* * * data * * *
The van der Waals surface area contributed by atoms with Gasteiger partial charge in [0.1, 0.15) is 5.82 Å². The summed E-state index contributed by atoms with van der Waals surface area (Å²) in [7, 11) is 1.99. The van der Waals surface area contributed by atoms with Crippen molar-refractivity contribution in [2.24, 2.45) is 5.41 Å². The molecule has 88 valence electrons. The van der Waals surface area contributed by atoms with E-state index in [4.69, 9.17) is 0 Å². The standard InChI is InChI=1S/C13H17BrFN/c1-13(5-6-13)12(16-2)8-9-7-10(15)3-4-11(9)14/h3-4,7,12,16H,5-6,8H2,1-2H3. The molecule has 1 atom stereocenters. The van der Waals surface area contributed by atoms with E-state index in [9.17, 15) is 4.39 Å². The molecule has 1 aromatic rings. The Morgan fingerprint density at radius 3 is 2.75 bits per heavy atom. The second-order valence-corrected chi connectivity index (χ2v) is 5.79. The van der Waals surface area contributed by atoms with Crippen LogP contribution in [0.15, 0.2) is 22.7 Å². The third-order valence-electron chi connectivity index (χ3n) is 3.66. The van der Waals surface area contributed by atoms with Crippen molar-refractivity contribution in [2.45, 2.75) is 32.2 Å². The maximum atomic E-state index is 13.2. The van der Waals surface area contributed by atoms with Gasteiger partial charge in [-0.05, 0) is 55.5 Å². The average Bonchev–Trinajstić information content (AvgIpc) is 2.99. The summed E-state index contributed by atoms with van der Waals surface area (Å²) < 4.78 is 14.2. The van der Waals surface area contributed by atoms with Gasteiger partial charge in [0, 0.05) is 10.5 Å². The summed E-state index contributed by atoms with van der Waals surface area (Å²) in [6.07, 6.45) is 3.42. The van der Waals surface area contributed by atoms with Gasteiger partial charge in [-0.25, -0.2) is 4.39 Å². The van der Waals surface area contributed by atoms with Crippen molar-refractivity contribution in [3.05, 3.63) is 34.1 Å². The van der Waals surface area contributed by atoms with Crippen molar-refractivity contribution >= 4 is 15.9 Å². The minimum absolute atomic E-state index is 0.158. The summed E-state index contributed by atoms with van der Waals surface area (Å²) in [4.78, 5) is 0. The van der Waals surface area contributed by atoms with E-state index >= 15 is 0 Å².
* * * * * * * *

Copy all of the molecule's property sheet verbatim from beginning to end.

The van der Waals surface area contributed by atoms with Gasteiger partial charge in [0.1, 0.15) is 5.82 Å². The summed E-state index contributed by atoms with van der Waals surface area (Å²) in [7, 11) is 1.99. The van der Waals surface area contributed by atoms with Crippen molar-refractivity contribution in [2.24, 2.45) is 5.41 Å². The molecule has 88 valence electrons. The van der Waals surface area contributed by atoms with E-state index in [4.69, 9.17) is 0 Å². The standard InChI is InChI=1S/C13H17BrFN/c1-13(5-6-13)12(16-2)8-9-7-10(15)3-4-11(9)14/h3-4,7,12,16H,5-6,8H2,1-2H3. The molecule has 1 atom stereocenters. The van der Waals surface area contributed by atoms with E-state index in [9.17, 15) is 4.39 Å². The molecule has 1 aromatic rings. The Morgan fingerprint density at radius 3 is 2.75 bits per heavy atom. The second-order valence-corrected chi connectivity index (χ2v) is 5.79. The van der Waals surface area contributed by atoms with Crippen LogP contribution in [0.15, 0.2) is 22.7 Å². The third-order valence-electron chi connectivity index (χ3n) is 3.66. The van der Waals surface area contributed by atoms with Crippen molar-refractivity contribution in [2.45, 2.75) is 32.2 Å². The maximum atomic E-state index is 13.2. The van der Waals surface area contributed by atoms with Gasteiger partial charge in [-0.05, 0) is 55.5 Å². The average Bonchev–Trinajstić information content (AvgIpc) is 2.99. The summed E-state index contributed by atoms with van der Waals surface area (Å²) < 4.78 is 14.2. The van der Waals surface area contributed by atoms with Gasteiger partial charge in [0, 0.05) is 10.5 Å². The summed E-state index contributed by atoms with van der Waals surface area (Å²) in [6.07, 6.45) is 3.42. The van der Waals surface area contributed by atoms with Gasteiger partial charge in [-0.25, -0.2) is 4.39 Å². The van der Waals surface area contributed by atoms with Crippen molar-refractivity contribution in [3.05, 3.63) is 34.1 Å². The van der Waals surface area contributed by atoms with Crippen molar-refractivity contribution >= 4 is 15.9 Å². The minimum absolute atomic E-state index is 0.158. The summed E-state index contributed by atoms with van der Waals surface area (Å²) in [4.78, 5) is 0. The van der Waals surface area contributed by atoms with E-state index >= 15 is 0 Å².